The Courier News from Blytheville, Arkansas on December 1, 1950 · Page 1
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The Courier News from Blytheville, Arkansas · Page 1

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Friday, December 1, 1950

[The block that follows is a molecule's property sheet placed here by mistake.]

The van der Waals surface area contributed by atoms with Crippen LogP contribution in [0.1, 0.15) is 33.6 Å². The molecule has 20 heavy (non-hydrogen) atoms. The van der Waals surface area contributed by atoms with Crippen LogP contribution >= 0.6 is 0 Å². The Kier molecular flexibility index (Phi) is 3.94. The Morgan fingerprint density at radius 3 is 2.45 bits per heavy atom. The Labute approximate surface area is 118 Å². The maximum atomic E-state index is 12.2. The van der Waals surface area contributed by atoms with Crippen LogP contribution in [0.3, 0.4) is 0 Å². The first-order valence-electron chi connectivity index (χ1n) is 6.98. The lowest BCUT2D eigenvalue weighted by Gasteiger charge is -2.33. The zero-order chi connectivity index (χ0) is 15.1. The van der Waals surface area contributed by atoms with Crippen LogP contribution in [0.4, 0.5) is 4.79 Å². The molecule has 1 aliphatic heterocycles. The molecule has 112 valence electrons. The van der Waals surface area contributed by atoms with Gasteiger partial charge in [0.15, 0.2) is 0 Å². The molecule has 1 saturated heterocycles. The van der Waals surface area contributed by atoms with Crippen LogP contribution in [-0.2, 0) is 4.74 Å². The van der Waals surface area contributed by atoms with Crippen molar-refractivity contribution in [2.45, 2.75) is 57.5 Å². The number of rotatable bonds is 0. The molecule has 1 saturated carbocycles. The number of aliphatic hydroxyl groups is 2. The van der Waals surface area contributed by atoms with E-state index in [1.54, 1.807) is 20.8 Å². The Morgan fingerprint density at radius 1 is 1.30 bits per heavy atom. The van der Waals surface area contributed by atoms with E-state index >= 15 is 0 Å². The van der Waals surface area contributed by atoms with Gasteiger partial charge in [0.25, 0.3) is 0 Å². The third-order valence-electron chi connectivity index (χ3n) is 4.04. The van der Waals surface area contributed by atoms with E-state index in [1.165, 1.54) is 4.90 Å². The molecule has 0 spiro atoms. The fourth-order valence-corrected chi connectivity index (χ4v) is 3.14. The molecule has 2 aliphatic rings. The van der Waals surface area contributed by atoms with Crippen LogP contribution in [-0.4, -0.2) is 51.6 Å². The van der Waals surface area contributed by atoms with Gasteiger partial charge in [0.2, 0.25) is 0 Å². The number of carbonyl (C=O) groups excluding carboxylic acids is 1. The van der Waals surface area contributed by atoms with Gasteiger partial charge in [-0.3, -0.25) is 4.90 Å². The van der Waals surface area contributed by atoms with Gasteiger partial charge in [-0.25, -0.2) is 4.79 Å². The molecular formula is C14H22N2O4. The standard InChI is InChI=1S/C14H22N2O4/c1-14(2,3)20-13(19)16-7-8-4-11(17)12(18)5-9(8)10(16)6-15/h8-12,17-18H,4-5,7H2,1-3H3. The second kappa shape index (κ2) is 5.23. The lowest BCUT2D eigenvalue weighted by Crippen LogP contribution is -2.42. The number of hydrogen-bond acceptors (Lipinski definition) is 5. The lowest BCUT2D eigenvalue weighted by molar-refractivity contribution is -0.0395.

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BLYTHEVILLE COURIER NEWS TIME DOMINANT NEW«PAPBR *T AMCAN«A« AM0 »OUT»li;AIJT MISdOURt IVI—NO. 218 Blythcvllli DailT New* Blythevllhi Courier Mississippi valley MythevlIU Her.ld BhYTHKVJU.E, ARKANSAS, FRIDAY, DECEMBER 1, 1350 EIGHTEEN PAGES SINGLE COPIES FTVE CENT8 loro itics Shoe Clerks and Bakers Die on Hilt 205 in Tradition of U.S. 'Rangers Rise! Schoo ramiotin- i Schoo Ho sever al with UK indefimti 20 Volunteers E scape. Deaf h After Seeking Duty and never the hoard's ac Shortly before noo ours after a .spec i a > High School III to discuss n de Clarence Gels, Hui \: director, that th pperi from lh« Jonca chidulr find tr»mt niter th ihellnclced the Hurr game played her f his demand he charge Ohiclcs were "rough be l-easoh." ' - • nouncernent of the school Reclston, signed by R. H. president, and Mr. Winters, slated that the Athletic lee had recommended to the fat all athletic activities be- onesboro schools and Blythe- hools be discontinued and I the recommendation vfna Ik by the board, hip Set Up In 1015 mic relations between the two ; were established in 1915 and continued since. Athletic Committee feels |t a cooling off period between 7 two school.*; is netressary and will r beneficial to both towns. \Ve also ope that in time we will be able resume athletic relationships on more equitable, basis," Mr. \Vin- iis commented as head of the com- nittce. "Both the committee and the r board feel thai we were not abie to 1 cqmpele on an equal basis with Blytheville and that our first responsibility was to our boys tiling mure teams within our 1 Vve.said. Jonesboro Scho^' <•> r J * " llollows: I spec la I meeting of the Jones LScttool Board was held Nov B&O, for., ihe purpose of receiv- , report fi'om its Athletic Com*. The committee made rec- t-ndAtions that all athletic ac between (he Joncsbon and the Blylhcvlile .school- Iscontimied. Players 1 Parents Polled The recommendation was adopt ATHLETIC i»n pa ff e 1R *y I>ON WHIT NORTHWEST FRONT, Koren, •Angers—thin little band o< ihoe clerics, cooks been near combat. And most of them died fighting like rangers. They were volunteers, every man Jack nt them. They nil had It pretty easy in safe zoned far behind the battle linfw. But they wevt Ih* breeri of men a'ho »re not content to accept the monotony ol a job jii*-t V"rr~«*? it. h sals. Tlity f-iuueti ;icium. So they came to the war. They were one of the first- American uniU to Iw hit by the powerful Chinese offensive which has driven the U. S. Eighth Army into retreat. But the shoe clerk* and th* truck drivers and the creeu troops who knew little about war fought bravely on Hill 205 southeast ol Un.san. Fifty-three of them went up the hill. Twenty came back. In nightlong battle they proved thoy carried the badge of courage which gave them Hw right (o unll themselves rangers. It was back in August that the little company was formed near Tokyo. SoaU'buiiy LHK^U" them -rangers"—the name of the special Army unit which U famed for its rough, tough commando training, Jn five and a half wevkji of training n«»r pusan the men toiled to turn thtmMlvM Into r»n««r*. Th«y w*rt proud of th« ntm». They i*w • little action in hunting guerrillas behind the front. But not much. Then they were taken forward lor the big U.N. offeniive that WM •uppcyiRd to tnd th« Korean War. The rangers drew the mission of capturing Hill 205. This Is i hill [uther Gray, 51, Mes in Hospital; Lites Held Today Services for Martin Luther Qray 1-year-old BlylhevEHe real estat gr ? fl( * at * hari UN Speeds Action To Oust Red China, Avoid World War LAKK SUCCESS, Dec. 1. (AP)—With the specter of atomic war looming before them, United Nations diplomats oclay began round-the-clock discussions on how to get the Chinese Communists out, of Korea without touching off World War HI. Entries in Yule Parade .Grow nan and farm operator who died [yesterday morning at Memphis Bap- " i S/i~ * ** -t. "* Registered; To Dote It Eleven Three more float entries, t»'O white Rnd one Negro, were registered yesterday tor the Christmas Parade next Tuesday night Increasing the number of entries received to II. Chamber of Commerce officials announced this morning. Several others ore expected to be reg Istered before (he' new Monday midnight deadline. Officials announced that Negro floats will compete for prize.? their own division but also would be eligible (or the grand prizes being offered. Prizes in the Negro division will be S25 for the besl float and S15 for the second best. Only two Ne- registered by be judged on four — * Conspicuously absent from the planning was Russia's Jacob A Malik, who last night vetoed a conciliatory six-power Security Council resolution calling on the Chinese Reds to withdraw and promising to safeguard their legitimate intei-e.sts In Korea a'm] re.specl their ManchLilian frontier. He denounced the resolution and blamed "American Im perlalist.s" for the Korean War. Chine.se Communist Delegate W Hsiu-chuan backed him up and de clared "the people of China hav complete confidence they can bea back thft imperialist aggressors." W« spoke after the Council, fol lowing a minimum ol debate, threi out his charges thai the U.S. ha committed aggression against Chin and Korea. Only Russia voted I lavor of them. Communists Slam ()»o< These Intransigent Altitudes Iron- Moscow and Peiping apparent! .slammed the door on hopivs (or easy, negotiated withdrawal of Re Chinese from Korea, Diplomats be covered with pint hr*« rifting »bov« the Chongchon River southennt. of Uman. It >*g important t* hi (hut hill. Th« rangers clnmb«r«4 »bo«rd five tanks *nd rode up tb« U road. It WRS about 2:30 p.m. when they Jumped off the tunic* »nd started acro.w a licld townrd Hill 20ft That's when th» ChlncM Reds lived on them. "They op«n?ri (ir* with m*chln«- gun* and burp srunV *»id Lt Charles Bunn, Sprinnfielri, Til., wnt of the men wi\o came back. "W* Just hud to get up unit *t«H running across Ihe field." Scitne men felt In that rfuth. HH the others flank«d th* Red (run and 5crnmbtPd to the crest of Hll a05 under the command of • y lirulpnant front Georgia. M/SBI. CheMcr JnrosVy, C«noble Lake. N.K., xald: "From the hill we could **e the Reds In a little town below. Theji were sltlitiR ai'ound unrf smoklni cigarettes, Just waiting (or night I RUCWi," Darknew had .-settled over the j frozen hattlplrcnt when th* Reds f attacked. ' "We fought ihern off." Jarosky id. "We liati six wounriH in that tlKck—but th*y «U >4iy«d »n<5 •u«hl." Thre« more tfmM th« !Utfi e«m* iRritn^ up the hlllsldt. B«eh Mm« IB rangers knocked them b*ck, Th£ weapons were freetini up," arosky said, "but fchi men vtood heir ground." Then cams Ih* fifth jmva«e harge by the Reds up HI 11_ 206, The Reds overran the second pla- oon. The rangers fought them h»nd 3 hand. The company commander .imped into a foxhole, but he WH.I •ountied by a morUr burst. The rangers fell back. They hied to reorganise for ounterattack—but the Reds were nbblng grenades down the .slope ud thinning out the ranger ranks Two men were determined they r oiiId not leave their captain. Thej are Pfc. Billy G. Walls, Oakland !., and Pfc, David L,. Pollock ol Douglas, Wyo. They went back up ihe hill I he face of enemy fire. And thej picked up their wounded raptaVn Sen RANGER i»n Pan* 1 Truman Asks $17,850,000,000 To Speed Military, Atom Plans this morntng. Floats will 1st Hospital, were conducted this] points: theme. 40 per cent; orismial- rternoon al 3 o'clock at tlic Cofob j ity, 30 per cent: appearance, 20 per n unera] riomt; ciMpeJ with ihe Ftev.jrent; and casttime.s. 10 per cent. Lester Strubhar. pastor of the First Christian Church, officiating. Burial *as in Etmwood Cemetery, I Mr. Gray, • who resided nt VJO E. Sycamore, had been ill abotit two Acck.s. Born in Houston, Miss., he came to Blytheville about 26 years iigo and had been in the real estate business here lor Ihe past 13 vears. He also was die owner (if several farms near Sikeston. \io. Survivors include his \vifc. Mrs, Ruby Patterson Gray; one son, Martin Luther Gray. Jr.: ami one brother. Robert Gray, all of Blythf- yille; and two brothers. Joe and Antin Gray, find a siMrr, Mis.s Irene Gray, all of Mesa, Ariz.. Three judges are being .selected In determine the winners. Meanwhile, workmen wcnl about Ihc task this morning of creating a Christmas atmosphere on Blytheville's Main Street by rnmpletinc the extensive decorating proeram sponsorrd by the Chamber of-Commerce. Streamers of tinsel with accom- Manvinp Christmas bflls and tiehls wrrc strung across thr street from licht poles. Bipartisan Talk Held to Consider World Crisis WASHINGTON, n««. 1. _ (Al>)—President Truman today a«k*d CoiiRres* for $17,850,000,000 (o speed » huild- up of ili« armed forces mid vastly expand Hie atomic energy program. Air. 'I'rinnan called coujjies- sionnl leaders of both parties' o tile White House for » con- 'prence on the graveal crisis sine* th« end of World War 11, • nd th»n told th«m tha for- arnmcnt n**dt: u«,»oo.ooo,wx> («r • TUV* Villd- up of th« Armr. »*vy, M«rin«* »nd Air rora*. 11.060,000,000 I* ipMd H* bhe atomic vnKtR P*ogT«m, which means incrftftfllnf UM *ioekpll* of • torn bomb*. This money U on to? ^ pro«peo- Live KOV?rnin«nt outlnyK of $45,000,000,000 to »50.00fl,000.000 durlnft thi« fiscal year, ending next June 30 »nri »60,000.000,000 or more in the next 12 month*. " Til* presidpnl told Uie coiiR sional lenders ot In* s!a«ge!'ing .sums h« believes AI-K i3ft«(in((-» ien.se, hour long White House cO]l- ference. He said &' formal reqnesl would go to the capilol Inter In the- day. At I h • eapitol there wer* primipt predlrlfcm* from many leKJ^latom thai CnnfrrA* will prn- Tlrie the mnney xpeedlly. Senai<ir Hill (n-AI«| »aM, "Conjrr*«* »rtll xifpporl nnr mil- —O«rt«r N«rt Fhnte ror.io HOWI, TBOPHT—Blythevltls lflg*> School hend foo«b»)l coach Ruiwell Mosley (right) »n<l »*• slstant Bill stanell «urvey the trophy their undefeated Chlcka.inws turned lest night In the Clmrl»«ton, Me. Polio Bowl. The Chicks rolled over Russeltvill*, Ky,, 42-7, to keep their undefeated, nailed record InUu;*. (See «torr on Pag« U). Itar^ >Mder» In their neeril, both for ttie xrinrd forrr* »nii the Atomic Kn*TKy CrmunlKKlon." Senator Rllcnder (l.)-La> ci)in- menteci: '"I'herc Is no doubt vhut- ever that Congress will meet the request." Rep, Eaton of New Jersey, ranking Republican on the House Foreign Affairs Committee, agreed. He said the United Slates Is In Its "Rreatest danger of extinction since it WR* fonndrd." "I!. S. Must Clirf lx>ln»" lie declared th« wholu world— Ilien changed tills to the "enormous Asiatic crowd" — Is against this country and the United States must "eirci up Us loin.i," Katon WAK one of those attending the Willie House conference. All this money, the Congress members said, would he nsrd for United States forces, ahd not [or Ilia force* of other nation.!. In a ftlrUernent yesterday, i\fr. Truman spuka also of a speed up In Die defense arrangement.? ol U. 8. Allies. Presiimably, thai will call for Increased U. S. aid to them. Senator Gurney <ft-S.r>.>) said Ihf IIIIBC fund increase is aimed «t stepping up the armed forces to a level of 2,700,000 nicn In 1051. "This will mean that we will .Sen TRUMAN on Pag* [I Years Ago Today, War — \y-ill History Be Repeated? Weather Arkansas forecast: Partly cloudy this afternoon and to- 0-M\ <&-* m, DUCKY IX AFTERNOON Saturday cloudy with a few TTowers and turning colder in west and central portions. Missouri forecnsl: Mostly cloudy, occasional rain extreme south Saturday: warmer south tonight, colder Saturday except extreme southeast: low tonight 50-55; high Saturday 50-55 soulh. Minimum this ninnilng—40. Maximum yesterday— 63. Sunset today—4:50, Sunrise tomorrow—n.45. Precipitation 24 hours to 1 a.m. today—none. ToUl since .Jan. 1— 59.54. Mean temperature (midway between high and low)-- 51 5. Normal mean temperature tor December— 41.9. This Hale I.sst Year Dec. Minimum this moniinc—12. j Mar. Maximum \cs(Mday—18. (May Precipitation Ji,,;, 1 to this date July —Sl.OS. ' Oct. Delected c or 1950 Home Decoration Hvent "Rinc the Bell for Christmas" will be Ihc theme of the annual, home decoration contest which will! be sponsored again this year by the Grass Fires Blytheville Women's Club Garden chlb - Grass lircs will begin Dec. IS and 2313 Kenwood gan searching for some other solu tion which would sttl be short all-out war. The speeches by Malik mid W helped to solidify non-comlnfon sentiment. It was apparent that tl 43 nations who have backed U.r* action in Korea have no Intentio of retreating. Britain's Sir Glariwyn .Jr-bb warn ed that Peiping's interests "may we suffer and suffer acutely" if Chine. Red troops keep pouting into Koi rea. fnriia'.s Sir Senegal N. Rail urged Wu to study the American people who he said are "warm- •hearteci and the vei-y reverse of imperialistic." Delegations here were aware that the most Important decisions—such as whether It) use the atomic bomb j and whether to bomb Manchuria — would he matte in Washington. The entire strategy, they felt, would bc- cnmc much more clear nfter weekend conferences there between President Truman and Prime Minister Clement Atllee of Britain. They concentrated therefore on the technical aspects a! U.N. action —primarily .iust. how to bring Ihc problem before the veto-free Assembly for action under the leccntly- adoptcd plan for anti-aggression action. WASHINGTON, Dec^J.^'APl— CsptxiVfS^cJocumeTiU show that it wss just uiiic years ago today— Dec. 1, '"1(41— when Japon decided to wage war on the United gttiM. Seven days later, while a special Jajmnese envoy discussed peace with Secretary of State Hull In Washington, the Bneak attack r>n Pearl Harbor plunged this nation into Ih*. woilri'i bloodiest conflict. One week ago another Fur Eastern delegation— thin one from Communist China— arrived In New York to appear before the United Nations. Its leader. Wu Hsiii Chuan, said that "a profound friendship has always existed between the Chinese people and the American people." Two days later— on Sunday— it was apparent that Red China had opened a powerful offensive against U. N. troops in Korea. Many observers had predicted such a move would set off another world war In December, 1941. British Prime Minister Winston Churchill came to this country to confer with President Franklin D. Roosevelt and yesterday it was announced that Prime Minister Attlee will arrive probably early next week lor talks with President Truman. A-Bomb Not Needed to Stem -.••:• i . ?*'* ', t ' *- >'"*:( I "• '•TV"' •'• IT 0 I **•'-** i I '' •^••^1 l'-l« i Red Tide, AA'ArthurAicbfiints UN Lines Are Being Stabilized; New Enemy Onslaught Expected TOKYO, Dec. I. (Al')—Gfiiicrn! MncArUiur's top in- tclliyencc ofCiccr said today Uie United Nations siLiialion in Korea is not ilcspcrnLc and implied tlie atomic boml) is not needed to stem the Chinese Red tide. He reported Ihc Allied line in Ihe I from, Friday nighl or Saumlny. A criticnl nortliwcst Is being .stabilized. The U. S. Eighth Army reli-eal- fid to (his shortened line extending inland from Ihc Yellow Sea after ll s severe setback by the Chinese In Ihe past week. Eight)] Army sources expected strong new Red attacks on thai Most Farm Commodities Below Legal Price Level Despite 12 Per Cent Hike in War WASHINGTON, Dec. 1. f.p, _ ?'arm prices as a whole have increased about 12 per cent since the war started in KoreK. But. most commodities are still below price control levels authori/^d by law. An Agriculture Department report, yesterday showed that farm products advanced 3 per rent between mid-October and mid-No- leinber to put them within about 10 pel- cent of Ihc record levei set in January, !<MB. Grouped together, the prices averaged 5 per cent above parity. Parity, a standard for mcaswH\K farm prices. Is declared by law to be fair both to producers anrt tho.se who buy their products. Most brought the general level above parity. Under the lav,-, ceilings may not- he set on farn; nroducLs below the higher of the following price.s: (I) parity prices or <2> the highest. price received by producers in thP pei iori 41 1 cully be/ore UIE Korean i War— that is, between May 24 and .June 24. I'rudurts Ftrlnw Parity On Nov. ]5— ar well as in the pie-Korean war period — the following producers were amonii those bringing IRSS than parity and hence wrrc below mlnimtim price ceiling levels: wheat, corn, pnanut-s. hogs, more than I heir FMprtJtfve parity prices were flue-curiicl tobacco, cotton, wool, c.ottouFtcd, hco.t cattle. lambs and veal cnlvo- Under terms oE the law, all these rormnoflitic-s apparently would I>R subject to price ceilings now because they are above both their parity priors and prc-Koican war prke.v Collnti Crier at Krcorcl The department report .said price.s of cotton, cotonxceri. calvc-s spokesman said enemy strength was building up south of Chongchon River. Wave after wave of U. S. Fifth Air Force fighter-bombers lashed nt Uie Chinese buildup south of the frozen stream. Jn the northeast—ncrass the peninsula's mountainous spine—United Nations forces were reported making a fighting retreat southward on both sides of the Chongchon River, Ma|. Gen. Charles A. IJilloughby, MacArthur's G-2 boss, assessed the war situation for corresixindcnls in x S2.SOO-rod .ii.itemeiil IP Tokyo, and then submitted to (jucstlrjn- potatoes, huttrrfal. milk, barley. farm product* were still | «3ry beans, fjals. rye. grain sor- brlngiiiR less than their respective j Rhumx, soybeans. chkl:ens r eggs. parity price? in mid-November. A j and turkey*. few with pikes above parity 1 The only commodities selling tor will end four days later Announcement of winners will be made Dec. 23 Entries may be made by mailing SI.00 entry fee to Mrs. W. S. Johnston. 1016 W. Main. Blytheville. Deadline Is Dee. 15. First prize wil be i!5: second. $10. and third So. Out of town judges will view con- at, 512 L/JCUS! Drive caused and i fire i South Missco Results in Election Of PMA Committeemen Announced alarin.s this morning. No property damage was reported at either. Official returns from the IS corn- j Mitchell Forrester. R. roy Cannon. Yatrs. New York Stocks [or pearance Christmas them Homes which originality, general ap- and pursuance of the 1:30 p.m. Quotations: AT&T.. Amer Tobacco contain places Chrysler Coca Cola "f i Gen Electric, N. O, Cotton business will not be eligible for the (Gen Motors conlcst. Garden Club officials said.! Montgomery Ward N Y Central Int Harvester 3 C Penney Republic steel Radio .... Sncotiy Vxcmirr. .. Studebaker Standard of N J Texas Corp ..., Sear.i . ... U S Steel muiiilics of South Mississippi Coun Ty that .selected committeemen in the Production and Marketing Ad- I ministration's farm election satur- | day, were announced today by [Rfilph Monroe, of the Osceola PMA | office. I "I'Vic ,.r,rrniiULLi;men were elected | by Soulh Mississippi County farm! ers eligible for benefits under the '. PMA program. , The committeemen were picked , by the farmers to represent their respective communities for the 195051 PMA program. Open High lyjw 4250 42S2 4235 4220 422S 4205 4157 4164 (145 ____ . 4106 (113 3670 367» 4096 J6«5 1:30 42*0 4219 4162 4106 ISO 3-4 65 1-2 3fi 3-4 45 1-2 BR 3-4 119 48 46 5-8' 16 7-8 Committecmen elected Included: Bassctt — Charles Elkins, Harper 30 ,1-8 68 1-2 42 1-8 17 I-S 2S 1-8 30 R6 3-8 IK 52 5-R 33 7-8 Southern Pactlic 533-4 sheep. Iamb* and wool reached rcr-I " P . "'. ' ' Hill-til t,n Tarcrfg Asked if there were .my tais in North Koreit suitable for attack with the A-bomb. Willoughby said: "I woukl pj-efei' not to answer. In any case. 1 am not prepared to accept this situation as one of despciale nature calling for des- M'Arthur Terms War as 'Critical' UN Restrictions Are Big Handicap, General Claims WASHINGTON, Dec. 1. f/Fj — Gen. Douglas MacArthur said today Uie mllit-lry situation In Korea Is serious and critical but noi hopeless. He added, however, that he regards as "nn enormous handicap, without precedent In military operations." the United Nations ics- strlctloiis against unlimited pursuit of the Chinese Communists and aerial allacks on (heir Manchurian ord levels In mid-November A1 ,„,;,',;" J' V^"*. " f / ar '*' '^1'™- Jo°lrT.i^ s r't,™en™. rni 'do- '^'"IV'- * '<"««' ""'"x '•'» •"•>- mcslic production,' coupled with ad- '*" 1 '''"'' (K>i " iolls 11 " * '""' MacArthur nmcle the statement in a copyrighted interview nith Ilit magazine U. S. News and World report. MacArthur snid It wntild be "In- iipproprlalc at this lime", for him to comment nn Ihc possible use of the atom bomb In the Korea con- Ilict. President Truman said yesterday aftivu consideration is bcinz given to use o[ the A-bomb if nwoiisry al'.hrjijRh Us u.<o has not Ij^en authorized so far. MncArtliur said there i^ no $lun 30 lint Russian divisions are Ijcin? OaU, ,1. Mclvln Speck, .toe K. Felts and !/C5lic Speck. Sr. nurdettc-C. f. Tompklns, S. E. Keagraves. Hays Sullivan, Tom Callis and Hollls Jumper. Carson Lake — H. A, Sca^raves. Charles J. Lowrance. .Ir., Fred P. ,lambs. Jr.. nirhnrd Cromet. Alex Goble and F. S. Reese. cis—H. H. Humble, Dewty Cox,! J. C Cullom. Elowsh—Steve Cockerham. James Woodard, Waller A. Wildy, Wilbur Wildy, Lawrence Woodarrt. HMcher— W. B. Tyre. Lloyd Shelton. C. D. May, Jimmle Nca], W. A. Webb. Joiner — Ray Yelvinston. B. R. Smith. F.. B. Ciutcher. Henry Woods. E. B. Chiles. Jr. Kel.ser - C. F. Ford. I^uls Wll- hftnks, Stanley Carpenter, Frank Crews. C. R Ferguson. Lnxora—R. L. Houck. W. L. Kanna, .J. E. Teaford, H. P. Worsley, A. B. Rozelle. T. Ij. Stanford. Mlllignn nidge—Garrard Cnndill. George Webster. G. I. Byrd, B. C. Minion, Amon }loH. Osceala—J. A, Pi?*:. T. O. Croslh- wail. C. IX Ayres. J. B. White, J. A Croslhwait. Whltton—Albert Banks, J. R. For- rcsler, W. R. McDanlcl, Frank Dpan. Sr., C. !,. Dcnton. Sr. Wilson—J. H. Craln. A. L, Ortcn well. U Trannam, Frank Wilson vancing price? in worlrt has coiitri'oiitrri to a sharp inr/ra.sc in wool [iricr5. Pj'icos of beef c.'illlr and Sarnb.i have brcn relatively hist) since the war. reflecting heavy coTi.snmcr demand [nr meat. Hogs did bring above-parity prices during the summer. Rut increased marketing* this fal) pulled them belov; parity. Hog prices arc expected to go above parity again alter the first, ol the year .v.hcn marketings are due to case OIL Pemiscot Man Missing in Action Pic. Everett R. Robert*, son of Bill Roberts of Rl. I. rorlaRcvtlln, Mo, was listed as miwln? In action in Korea on a Defense Department casualty list released t h i ?morning. Pfc, Roberts had born aomulcd and returner! to duty, according to an earlier Defense tJcpnrfmenl relea.se. New York Cotton miles north of Ihc former Red Ko- mobilized on the Siberian border rcan rapilal, Pyrnigyanir. Wllloughb) sairt prlsunnrs liulica- ] ted the Chinc-'c, possibly under I Ihc command or Red Gen. I. In plao. «i>rc trying t" drive the Allie.;, hacic iK-low the 38(h paiallel — ino air miles south of Iho prc.sent north- uc.si. line. t'ilol^ Willed lti.lreal in the noi-thea.st. two Mnrinf: pilots reported American seventh Infantry niviston rlcmrnts were retreating south along tlic cast Mrtc of Chaniijir Reservoir. 'Hie fliers said the U. S. Firs 1 . Marine Division's fifth regiment •*-as sighting Its way southward on the west side of the lake. Roth columns were '* yln? to break through to the road junction of Haearu. seven miles soulh ol the reservoir which Is part ot the hydm-clcctrtc power complex for North Korea. The Marines were cut off Thursday. AP Correspondent Tom Stone said the pilots predicted bolh the Marines and doughboys would reach Haearn. T!.c- forces allacking the Maiines and Seventh Division were part of Jan eslinialed 80.000 or mmc chl- | lies* In the northeast sectors. Dec. . Mar. . May . July . Oct. . Open High txw •im 4L!80 4253 4215 «<5 <n\ . 1170 417.1 1156 . 4116 4123 *ltfi 1:30 1269 (233 11W 1120 Soybeans Hish Mar May 3680 3684 3670 3663 | July 202' 293 1:30 am; 291U Earl Browder Placed in Jail WASHINGTON. Dec. I. r/Pl—Ear! nrowdct. loiiKlimc Ko. I American Comnnuii.sl, was jal] r ri today after he tailed to put up Sl,5tlo bums on a con<empt of Congress eiiai^e. fScr related stury on I'agc I5.) A foot of rest meets nothing —so get moving ond buy Christmos presents.